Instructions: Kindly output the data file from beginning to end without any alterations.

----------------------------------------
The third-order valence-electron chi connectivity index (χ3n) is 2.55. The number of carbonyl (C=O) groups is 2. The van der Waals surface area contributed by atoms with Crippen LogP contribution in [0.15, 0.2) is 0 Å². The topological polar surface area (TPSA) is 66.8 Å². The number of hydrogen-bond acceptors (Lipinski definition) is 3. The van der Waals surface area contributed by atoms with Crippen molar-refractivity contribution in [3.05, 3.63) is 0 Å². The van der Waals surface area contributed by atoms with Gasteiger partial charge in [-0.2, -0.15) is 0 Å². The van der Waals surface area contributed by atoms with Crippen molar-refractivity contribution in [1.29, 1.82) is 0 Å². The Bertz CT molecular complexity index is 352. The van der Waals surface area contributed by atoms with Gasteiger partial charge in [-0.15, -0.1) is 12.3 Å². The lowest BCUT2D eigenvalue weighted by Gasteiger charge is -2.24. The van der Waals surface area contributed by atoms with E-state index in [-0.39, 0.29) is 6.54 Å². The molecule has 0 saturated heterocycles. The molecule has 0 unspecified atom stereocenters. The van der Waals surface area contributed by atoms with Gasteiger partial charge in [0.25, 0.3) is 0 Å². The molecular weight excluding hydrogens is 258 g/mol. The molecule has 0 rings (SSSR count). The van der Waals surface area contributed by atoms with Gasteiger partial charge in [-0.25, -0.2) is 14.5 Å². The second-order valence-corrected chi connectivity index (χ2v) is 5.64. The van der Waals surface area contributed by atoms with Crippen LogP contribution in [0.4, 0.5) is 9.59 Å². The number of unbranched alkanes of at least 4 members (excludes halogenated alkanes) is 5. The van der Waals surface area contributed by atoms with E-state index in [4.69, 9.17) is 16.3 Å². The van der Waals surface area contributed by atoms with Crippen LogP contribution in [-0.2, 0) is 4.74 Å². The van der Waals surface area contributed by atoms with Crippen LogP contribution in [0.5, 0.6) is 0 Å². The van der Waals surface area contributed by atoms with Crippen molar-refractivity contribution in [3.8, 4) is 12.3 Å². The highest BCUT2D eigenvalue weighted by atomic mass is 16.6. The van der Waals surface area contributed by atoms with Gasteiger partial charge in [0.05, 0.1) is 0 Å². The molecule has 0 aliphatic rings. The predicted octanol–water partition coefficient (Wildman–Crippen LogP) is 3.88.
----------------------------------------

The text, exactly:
The third-order valence-electron chi connectivity index (χ3n) is 2.55. The number of carbonyl (C=O) groups is 2. The van der Waals surface area contributed by atoms with Crippen LogP contribution in [0.15, 0.2) is 0 Å². The topological polar surface area (TPSA) is 66.8 Å². The number of hydrogen-bond acceptors (Lipinski definition) is 3. The van der Waals surface area contributed by atoms with Crippen molar-refractivity contribution in [3.05, 3.63) is 0 Å². The van der Waals surface area contributed by atoms with Gasteiger partial charge in [-0.2, -0.15) is 0 Å². The van der Waals surface area contributed by atoms with Crippen molar-refractivity contribution in [1.29, 1.82) is 0 Å². The Bertz CT molecular complexity index is 352. The van der Waals surface area contributed by atoms with Gasteiger partial charge in [-0.15, -0.1) is 12.3 Å². The lowest BCUT2D eigenvalue weighted by Gasteiger charge is -2.24. The van der Waals surface area contributed by atoms with E-state index in [-0.39, 0.29) is 6.54 Å². The molecule has 0 saturated heterocycles. The molecule has 0 unspecified atom stereocenters. The van der Waals surface area contributed by atoms with Gasteiger partial charge in [0.25, 0.3) is 0 Å². The molecular weight excluding hydrogens is 258 g/mol. The molecule has 0 rings (SSSR count). The van der Waals surface area contributed by atoms with Gasteiger partial charge in [-0.25, -0.2) is 14.5 Å². The second-order valence-corrected chi connectivity index (χ2v) is 5.64. The van der Waals surface area contributed by atoms with Crippen LogP contribution in [0.4, 0.5) is 9.59 Å². The number of unbranched alkanes of at least 4 members (excludes halogenated alkanes) is 5. The van der Waals surface area contributed by atoms with E-state index in [4.69, 9.17) is 16.3 Å². The van der Waals surface area contributed by atoms with Crippen LogP contribution in [-0.2, 0) is 4.74 Å². The van der Waals surface area contributed by atoms with Crippen LogP contribution in [0.5, 0.6) is 0 Å². The van der Waals surface area contributed by atoms with Crippen molar-refractivity contribution in [3.8, 4) is 12.3 Å². The highest BCUT2D eigenvalue weighted by atomic mass is 16.6. The van der Waals surface area contributed by atoms with Gasteiger partial charge in [0.05, 0.1) is 0 Å². The molecule has 0 aliphatic rings. The predicted octanol–water partition coefficient (Wildman–Crippen LogP) is 3.88.